Brian Howard in court in FAA fire; Chicago flight delays, cancellations continue

CHICAGO (WLS) -- Brian Howard, accused of setting a fire at the FAA facility in Aurora that led to a ground stop at Chicago airports on Friday, apologized to his family as he appeared in court. Flight delays and cancellations continue as O'Hare and Midway airports play catchup.

Howard, 36, of Naperville, is charged with destruction of aircraft facilities. He faces up to 20 years in prison, and was held without bond.

"I'm sorry," he said as he walked into court at the Dirksen Courthouse in Chicago.

"Don't apologize," several family members replied through tears. "We love you. We love you."

Howard was wearing hospital scrubs and had a large bandage over the front of his neck to cover a self-inflicted stab wound. He was released from the hospital and into federal custody Monday.

"On Friday, Brian tried to take his life. That he did so in a way that inconvenienced so many, he deeply regrets that," Ron Safer, defense attorney, said. Safer, a former federal prosecutor, said the former FAA-contract employee was suffering from personal demons that became public when he allegedly cut all the radar feeds and set them on fire with gasoline-soaked rags Friday morning at the Aurora facility.

"What I'd say to the public is he made a tragic mistake in the course of trying to end his own life," Safer said. Neither Safer nor his family explained what may have triggered Howard to take down the air traffic network he helped run. His actions, Safer said, were those of a troubled man who just happened to have access to a nerve center at the nation's air traffic control system.

"He knew this place inside and out," Air Traffic Controllers Union Vice President Brian Zilonis said. Zilonis says the FAA fell short in its contingency planning.

"They certainly never contemplated the loss of radar frequencies and data," Zilonis said.

All Chicago flights were halted for hours after the facility was evacuated, stranding thousands of passengers at Midway and O'Hare. Flights had to be transferred to other FAA facilities while repairs are made at the Aurora center. The Aurora employees were sent to other high altitude centers in Minneapolis, Kansas City, Indianapolis and Cleveland to help with the rerouting of planes. The Aurora center isn't expected to be back up to full speed until October 13, and delays could also last that long.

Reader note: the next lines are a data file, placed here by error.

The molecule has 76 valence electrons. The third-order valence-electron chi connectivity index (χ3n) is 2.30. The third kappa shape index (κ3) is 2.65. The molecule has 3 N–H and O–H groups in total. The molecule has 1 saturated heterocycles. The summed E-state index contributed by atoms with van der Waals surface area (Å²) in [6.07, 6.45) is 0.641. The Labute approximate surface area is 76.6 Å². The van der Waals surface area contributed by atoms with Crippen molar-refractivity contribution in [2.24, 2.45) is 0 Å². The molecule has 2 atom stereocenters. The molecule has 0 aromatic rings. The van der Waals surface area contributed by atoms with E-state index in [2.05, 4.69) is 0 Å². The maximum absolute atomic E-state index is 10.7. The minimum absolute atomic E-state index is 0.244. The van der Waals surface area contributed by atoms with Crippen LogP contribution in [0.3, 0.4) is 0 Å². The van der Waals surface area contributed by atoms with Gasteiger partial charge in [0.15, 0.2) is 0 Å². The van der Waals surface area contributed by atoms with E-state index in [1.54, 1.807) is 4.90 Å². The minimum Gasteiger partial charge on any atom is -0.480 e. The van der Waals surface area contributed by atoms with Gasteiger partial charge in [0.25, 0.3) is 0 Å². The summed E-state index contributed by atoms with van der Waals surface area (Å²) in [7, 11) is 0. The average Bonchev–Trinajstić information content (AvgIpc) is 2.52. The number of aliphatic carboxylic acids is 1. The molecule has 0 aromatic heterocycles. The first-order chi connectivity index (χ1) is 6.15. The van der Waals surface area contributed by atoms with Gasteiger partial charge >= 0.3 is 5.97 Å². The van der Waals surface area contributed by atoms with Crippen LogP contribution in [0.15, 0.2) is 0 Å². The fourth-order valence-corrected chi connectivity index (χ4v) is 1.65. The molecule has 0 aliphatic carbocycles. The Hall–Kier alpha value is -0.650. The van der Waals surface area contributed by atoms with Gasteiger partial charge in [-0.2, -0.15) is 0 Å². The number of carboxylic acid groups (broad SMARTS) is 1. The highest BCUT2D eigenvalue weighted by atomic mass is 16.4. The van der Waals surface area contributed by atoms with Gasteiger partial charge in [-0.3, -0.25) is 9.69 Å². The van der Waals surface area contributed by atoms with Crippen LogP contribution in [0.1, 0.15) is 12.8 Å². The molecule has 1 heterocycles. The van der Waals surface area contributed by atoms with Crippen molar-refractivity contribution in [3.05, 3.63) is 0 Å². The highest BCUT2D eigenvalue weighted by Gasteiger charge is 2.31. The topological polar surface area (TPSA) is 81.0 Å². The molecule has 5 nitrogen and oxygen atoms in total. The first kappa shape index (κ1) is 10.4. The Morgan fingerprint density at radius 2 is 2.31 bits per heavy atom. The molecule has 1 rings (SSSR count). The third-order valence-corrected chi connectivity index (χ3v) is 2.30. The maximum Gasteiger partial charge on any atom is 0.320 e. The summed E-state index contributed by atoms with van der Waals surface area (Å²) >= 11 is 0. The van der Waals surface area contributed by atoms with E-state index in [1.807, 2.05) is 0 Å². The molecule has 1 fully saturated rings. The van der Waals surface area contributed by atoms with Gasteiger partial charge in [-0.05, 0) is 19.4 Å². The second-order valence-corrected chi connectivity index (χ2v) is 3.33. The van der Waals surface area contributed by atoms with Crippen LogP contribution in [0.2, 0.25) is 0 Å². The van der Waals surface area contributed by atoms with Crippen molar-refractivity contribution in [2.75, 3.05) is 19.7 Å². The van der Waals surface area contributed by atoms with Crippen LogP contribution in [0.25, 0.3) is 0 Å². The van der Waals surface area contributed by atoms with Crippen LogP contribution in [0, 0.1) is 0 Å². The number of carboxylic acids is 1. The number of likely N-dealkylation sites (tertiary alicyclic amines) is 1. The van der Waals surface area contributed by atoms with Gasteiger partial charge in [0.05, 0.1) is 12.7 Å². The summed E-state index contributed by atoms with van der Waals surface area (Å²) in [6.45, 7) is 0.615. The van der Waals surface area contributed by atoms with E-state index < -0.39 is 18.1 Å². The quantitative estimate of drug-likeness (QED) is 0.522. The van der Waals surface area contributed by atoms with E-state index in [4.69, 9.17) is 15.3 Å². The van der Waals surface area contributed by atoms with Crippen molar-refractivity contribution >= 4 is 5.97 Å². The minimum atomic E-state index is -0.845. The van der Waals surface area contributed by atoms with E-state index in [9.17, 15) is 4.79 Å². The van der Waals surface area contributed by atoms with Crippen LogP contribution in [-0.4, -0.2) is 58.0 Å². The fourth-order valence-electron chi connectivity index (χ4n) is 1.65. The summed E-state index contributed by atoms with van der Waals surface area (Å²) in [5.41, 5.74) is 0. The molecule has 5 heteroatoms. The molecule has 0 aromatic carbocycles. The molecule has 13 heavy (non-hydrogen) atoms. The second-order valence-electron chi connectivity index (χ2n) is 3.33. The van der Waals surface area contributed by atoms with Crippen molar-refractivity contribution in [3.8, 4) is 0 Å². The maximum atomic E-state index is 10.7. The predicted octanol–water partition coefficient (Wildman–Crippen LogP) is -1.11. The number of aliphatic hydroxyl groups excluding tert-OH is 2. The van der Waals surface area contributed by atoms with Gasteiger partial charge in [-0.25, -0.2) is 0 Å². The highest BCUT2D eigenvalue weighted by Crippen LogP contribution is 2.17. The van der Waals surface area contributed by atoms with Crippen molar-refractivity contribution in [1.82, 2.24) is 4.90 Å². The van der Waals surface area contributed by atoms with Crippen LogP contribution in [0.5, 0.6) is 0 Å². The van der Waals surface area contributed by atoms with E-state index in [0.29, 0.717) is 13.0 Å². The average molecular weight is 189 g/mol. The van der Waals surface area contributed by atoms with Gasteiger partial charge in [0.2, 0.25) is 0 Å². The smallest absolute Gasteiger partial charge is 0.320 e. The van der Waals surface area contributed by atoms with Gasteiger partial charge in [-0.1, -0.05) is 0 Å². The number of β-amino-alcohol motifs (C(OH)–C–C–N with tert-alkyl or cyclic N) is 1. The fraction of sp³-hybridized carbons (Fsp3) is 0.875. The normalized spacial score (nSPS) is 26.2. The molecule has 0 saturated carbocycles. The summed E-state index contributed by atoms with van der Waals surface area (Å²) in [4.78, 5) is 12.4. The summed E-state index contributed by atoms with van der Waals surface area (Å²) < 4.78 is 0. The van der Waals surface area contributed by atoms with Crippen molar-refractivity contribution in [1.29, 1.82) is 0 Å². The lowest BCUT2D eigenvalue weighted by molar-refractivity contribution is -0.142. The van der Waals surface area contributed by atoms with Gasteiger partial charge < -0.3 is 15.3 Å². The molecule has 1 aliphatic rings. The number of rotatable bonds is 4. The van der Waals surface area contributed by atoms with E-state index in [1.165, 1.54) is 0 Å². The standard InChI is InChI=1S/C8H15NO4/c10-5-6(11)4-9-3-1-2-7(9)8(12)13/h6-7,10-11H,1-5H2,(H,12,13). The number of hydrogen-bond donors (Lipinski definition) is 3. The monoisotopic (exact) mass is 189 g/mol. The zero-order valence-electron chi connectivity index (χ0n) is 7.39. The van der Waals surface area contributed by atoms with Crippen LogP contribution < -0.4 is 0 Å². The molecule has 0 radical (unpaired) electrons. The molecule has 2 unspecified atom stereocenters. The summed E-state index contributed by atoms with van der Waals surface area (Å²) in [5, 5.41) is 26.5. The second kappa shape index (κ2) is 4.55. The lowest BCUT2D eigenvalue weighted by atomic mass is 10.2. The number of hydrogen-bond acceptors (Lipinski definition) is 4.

At Midway and O'Hare, 615 flights were canceled on Monday. Small regional jets with fewer passengers are the first to get scrapped.

FAA under fire after arson at Aurora facility

The FAA has called for a complete review of security and contingency plans at all of its facilities as the Illinois Congressional Delegation calls for an investigation into the FAA's emergency and security protocols.

"I've asked for a 30 day review of all our security protocols at all of our traffic protocols at all air traffic facilities," FAA Administrator Michael Huerta said.

"We need to, as soon as possible, a plan to make sure this never happens again," U.S. Rep. Jan Schakowsky, (D) 9th District, said.

According to the FAA, Howard's background check and other reviews "did not reveal any kind of potential problem. "So, we need to dig into that. Was there something that might have been an indicator that was missed?" Huerta said.

Critics question why the FAA uses so many contractors, and how they are vetted.

"It does raise the question of FAA leadership going back a long time. We put people in there based on criteria that is not necessarily merit. And that is a mistake," Aaron Gellman, Northwestern University Transportation Center, said.
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